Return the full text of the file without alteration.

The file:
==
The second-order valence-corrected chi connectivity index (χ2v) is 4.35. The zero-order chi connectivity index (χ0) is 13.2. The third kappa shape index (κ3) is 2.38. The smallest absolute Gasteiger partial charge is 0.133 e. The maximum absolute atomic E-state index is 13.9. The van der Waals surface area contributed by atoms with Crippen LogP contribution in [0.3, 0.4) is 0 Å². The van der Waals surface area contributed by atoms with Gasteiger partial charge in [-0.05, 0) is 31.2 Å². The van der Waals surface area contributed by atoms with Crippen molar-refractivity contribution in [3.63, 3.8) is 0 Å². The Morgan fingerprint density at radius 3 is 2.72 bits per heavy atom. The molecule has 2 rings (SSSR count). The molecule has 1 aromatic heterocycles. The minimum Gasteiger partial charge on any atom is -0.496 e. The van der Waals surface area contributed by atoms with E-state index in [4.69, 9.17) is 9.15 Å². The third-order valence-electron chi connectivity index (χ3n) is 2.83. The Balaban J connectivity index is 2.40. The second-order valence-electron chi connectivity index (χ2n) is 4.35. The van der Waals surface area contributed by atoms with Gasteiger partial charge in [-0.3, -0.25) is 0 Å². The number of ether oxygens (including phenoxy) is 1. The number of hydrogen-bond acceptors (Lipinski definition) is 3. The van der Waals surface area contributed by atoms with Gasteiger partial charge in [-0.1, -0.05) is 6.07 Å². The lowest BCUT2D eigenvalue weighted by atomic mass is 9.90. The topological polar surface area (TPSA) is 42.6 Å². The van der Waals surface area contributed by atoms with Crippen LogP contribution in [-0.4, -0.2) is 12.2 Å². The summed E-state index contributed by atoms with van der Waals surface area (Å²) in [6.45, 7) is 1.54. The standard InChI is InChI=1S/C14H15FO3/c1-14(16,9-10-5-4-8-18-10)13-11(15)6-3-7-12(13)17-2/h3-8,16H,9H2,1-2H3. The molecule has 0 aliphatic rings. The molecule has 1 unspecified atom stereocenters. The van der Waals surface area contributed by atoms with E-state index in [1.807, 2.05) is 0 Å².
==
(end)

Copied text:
The second-order valence-corrected chi connectivity index (χ2v) is 4.35. The zero-order chi connectivity index (χ0) is 13.2. The third kappa shape index (κ3) is 2.38. The smallest absolute Gasteiger partial charge is 0.133 e. The maximum absolute atomic E-state index is 13.9. The van der Waals surface area contributed by atoms with Crippen LogP contribution in [0.3, 0.4) is 0 Å². The van der Waals surface area contributed by atoms with Gasteiger partial charge in [-0.05, 0) is 31.2 Å². The van der Waals surface area contributed by atoms with Crippen molar-refractivity contribution in [3.63, 3.8) is 0 Å². The Morgan fingerprint density at radius 3 is 2.72 bits per heavy atom. The molecule has 2 rings (SSSR count). The molecule has 1 aromatic heterocycles. The minimum Gasteiger partial charge on any atom is -0.496 e. The van der Waals surface area contributed by atoms with E-state index in [4.69, 9.17) is 9.15 Å². The third-order valence-electron chi connectivity index (χ3n) is 2.83. The Balaban J connectivity index is 2.40. The second-order valence-electron chi connectivity index (χ2n) is 4.35. The van der Waals surface area contributed by atoms with Gasteiger partial charge in [-0.3, -0.25) is 0 Å². The number of ether oxygens (including phenoxy) is 1. The number of hydrogen-bond acceptors (Lipinski definition) is 3. The van der Waals surface area contributed by atoms with Gasteiger partial charge in [-0.1, -0.05) is 6.07 Å². The lowest BCUT2D eigenvalue weighted by atomic mass is 9.90. The topological polar surface area (TPSA) is 42.6 Å². The van der Waals surface area contributed by atoms with Crippen LogP contribution in [-0.4, -0.2) is 12.2 Å². The summed E-state index contributed by atoms with van der Waals surface area (Å²) in [6.45, 7) is 1.54. The standard InChI is InChI=1S/C14H15FO3/c1-14(16,9-10-5-4-8-18-10)13-11(15)6-3-7-12(13)17-2/h3-8,16H,9H2,1-2H3. The molecule has 0 aliphatic rings. The molecule has 1 unspecified atom stereocenters. The van der Waals surface area contributed by atoms with E-state index in [1.807, 2.05) is 0 Å².